Winning Large Clients
When your firm handles insurance defense, you receive, send, and store highly sensitive materials. Wise law firms understand that security and compliance are critical because of the growing threat to cybersecurity. Without the proper safeguards in place, you put clients’ information at risk and jeopardize your reputation. And large insurance companies simply won’t hire you if you don’t apply the right controls and protocols to keep their data safe.
They’re right to be cautious: 80% of the largest 100 law firms have been hacked since 2011, according to the American Bar Association in 2015. Law firms are a prime target for hackers because they store large amounts of high-value, confidential data. In “The Security Vulnerabilities Law Firm Hacks Create for Corporations,” which appeared in Inside Counsel in June of this year, Amanda Ciccatelli writes, “IT capability is often viewed as an administrative function, not an integrated business capability, and as a result, information security has suffered.”
The rewards of working with large corporate clients are sizeable. To get your foot in the door, you need to be aware of vulnerabilities, be able to bolster security, and meet insurance companies’ compliance requirements.
What You Can Do to Win Outside Counsel
There are ways to determine what holes you have in your security controls and how to patch them. You should, for example:
Protect and back up data and plan for recovery.
Data encryption, dual-authentication, administrative policies, firewalls, and intrusion detection systems can help protect data. Secure off-site back-ups are another key component to data security. If a breach still occurs, know how you’ll respond—and how quickly you can be back up and running. The American Bar Association article, “Facing the Cybersecurity Threat to Your Firm,” experts say that “[a]dvance planning is critical for effectively responding to a data breach, and that includes an incident response plan.”
Perform a tech review and assessment.
Since new cyberthreats emerge regularly, you should routinely assess and patch your vulnerabilities. Pay attention to audit logs, so you know who accesses what files and can see if something unusual happens.
Understand what devices attorneys and other staff use to work.
Are they using their personal Smartphones and laptops to work outside the office? Are they carrying client information on flash drives? What kinds of safeguards are in place on those devices?
Control access to information.
If an attorney isn’t working on a particular case, there’s no reason for him/her to have access to it. This precaution isn’t about attorney ethics—client confidentiality is paramount to lawyers. Rather, it’s about decreasing the number of ways that hackers can access information. Train employees and attorneys to follow security protocols. As Chris Pogue, CISO of Nuix Solutions writes, “Protecting your information is a battle that is fought by every member of your organization, from the most senior partner to the newest intern, who has access to any data of value.”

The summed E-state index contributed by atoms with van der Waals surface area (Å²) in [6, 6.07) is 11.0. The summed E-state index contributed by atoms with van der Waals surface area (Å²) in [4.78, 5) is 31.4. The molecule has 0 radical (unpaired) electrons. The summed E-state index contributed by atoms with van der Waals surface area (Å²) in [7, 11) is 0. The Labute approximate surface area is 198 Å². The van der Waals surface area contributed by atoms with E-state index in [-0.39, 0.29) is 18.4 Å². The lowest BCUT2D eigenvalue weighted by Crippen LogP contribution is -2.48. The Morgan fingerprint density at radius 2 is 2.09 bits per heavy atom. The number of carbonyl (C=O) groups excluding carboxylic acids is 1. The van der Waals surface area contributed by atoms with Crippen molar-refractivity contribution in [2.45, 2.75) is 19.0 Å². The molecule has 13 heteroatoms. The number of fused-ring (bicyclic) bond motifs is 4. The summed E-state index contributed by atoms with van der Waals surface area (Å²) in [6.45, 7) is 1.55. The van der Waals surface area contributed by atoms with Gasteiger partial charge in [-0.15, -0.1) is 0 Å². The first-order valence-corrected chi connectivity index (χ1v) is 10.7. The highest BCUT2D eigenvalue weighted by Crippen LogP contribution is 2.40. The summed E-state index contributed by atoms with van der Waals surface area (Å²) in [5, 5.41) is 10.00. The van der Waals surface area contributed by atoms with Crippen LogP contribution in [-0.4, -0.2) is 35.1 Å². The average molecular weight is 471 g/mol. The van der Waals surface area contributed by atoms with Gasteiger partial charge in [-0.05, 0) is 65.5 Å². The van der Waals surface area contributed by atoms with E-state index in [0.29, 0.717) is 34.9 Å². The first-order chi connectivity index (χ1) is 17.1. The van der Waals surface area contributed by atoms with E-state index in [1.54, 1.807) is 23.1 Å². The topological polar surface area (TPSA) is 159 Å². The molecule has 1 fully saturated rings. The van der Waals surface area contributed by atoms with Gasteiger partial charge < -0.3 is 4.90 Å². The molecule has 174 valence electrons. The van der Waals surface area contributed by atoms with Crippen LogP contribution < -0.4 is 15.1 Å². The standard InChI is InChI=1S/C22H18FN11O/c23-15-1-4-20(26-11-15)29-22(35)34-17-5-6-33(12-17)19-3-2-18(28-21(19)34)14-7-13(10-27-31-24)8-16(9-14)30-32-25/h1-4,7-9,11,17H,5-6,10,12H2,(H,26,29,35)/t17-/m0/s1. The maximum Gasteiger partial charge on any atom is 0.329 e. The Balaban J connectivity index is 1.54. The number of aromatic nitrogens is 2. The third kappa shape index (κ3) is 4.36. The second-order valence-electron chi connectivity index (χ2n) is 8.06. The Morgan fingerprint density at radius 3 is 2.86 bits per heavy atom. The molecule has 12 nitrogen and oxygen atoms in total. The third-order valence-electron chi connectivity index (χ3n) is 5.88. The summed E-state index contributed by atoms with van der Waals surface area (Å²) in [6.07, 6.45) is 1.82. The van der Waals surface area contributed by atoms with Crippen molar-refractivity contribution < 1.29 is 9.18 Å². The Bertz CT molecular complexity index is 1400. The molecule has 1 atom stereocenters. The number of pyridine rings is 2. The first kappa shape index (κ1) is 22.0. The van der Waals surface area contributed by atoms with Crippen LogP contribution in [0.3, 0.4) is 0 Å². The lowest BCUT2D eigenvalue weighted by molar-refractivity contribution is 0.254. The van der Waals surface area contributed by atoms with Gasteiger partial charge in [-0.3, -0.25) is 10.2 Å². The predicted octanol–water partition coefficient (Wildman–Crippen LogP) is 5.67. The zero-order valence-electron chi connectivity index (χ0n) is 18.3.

These recommendations can be used by law firms looking to increase security in order to be more attractive to any large corporation, but there are also “insurance-specific uses of technology, internal and external research capabilities, and client support databases that should be a part of a law firm’s technology resources,” according to an article written by Bob Dolinsky, CIO of Sutherland Asbill & Brennan.
Crafting a strategy and executing its steps may seem like expensive, time-consuming, and technical work. But it all depends on the avenue you take. Working with an IT firm on a project like this can end up costing tens of thousands of dollars, and the process can last months.
Faster and Less Expensive Solution
Legal Workspace can take a project like this off your hands and deliver it more quickly than you might expect. Depending on the size of your firm, it could take only a week for Legal Workspace to perform a cybersecurity audit and apply the appropriate controls for compliance with large insurance companies’ standards and with government regulations.
And, if you’re considering getting into the insurance defense game, but you’re concerned about the upfront costs of upgrading your IT to handle compliance requirements, Legal Workspace’s fees are only a fraction of the cost of working with an IT firm.
The other upshot of selecting Legal Workspace to help you get compliant is that as new threats emerge and security standards evolve, you don’t need to worry about shelling out more money: Maintenance and updates are automatically included.
There are usually a lot of hurdles a law firm has to jump in order to win the business of a large insurance company. The security and compliance hurdle doesn’t have to be the most difficult and expensive one to clear.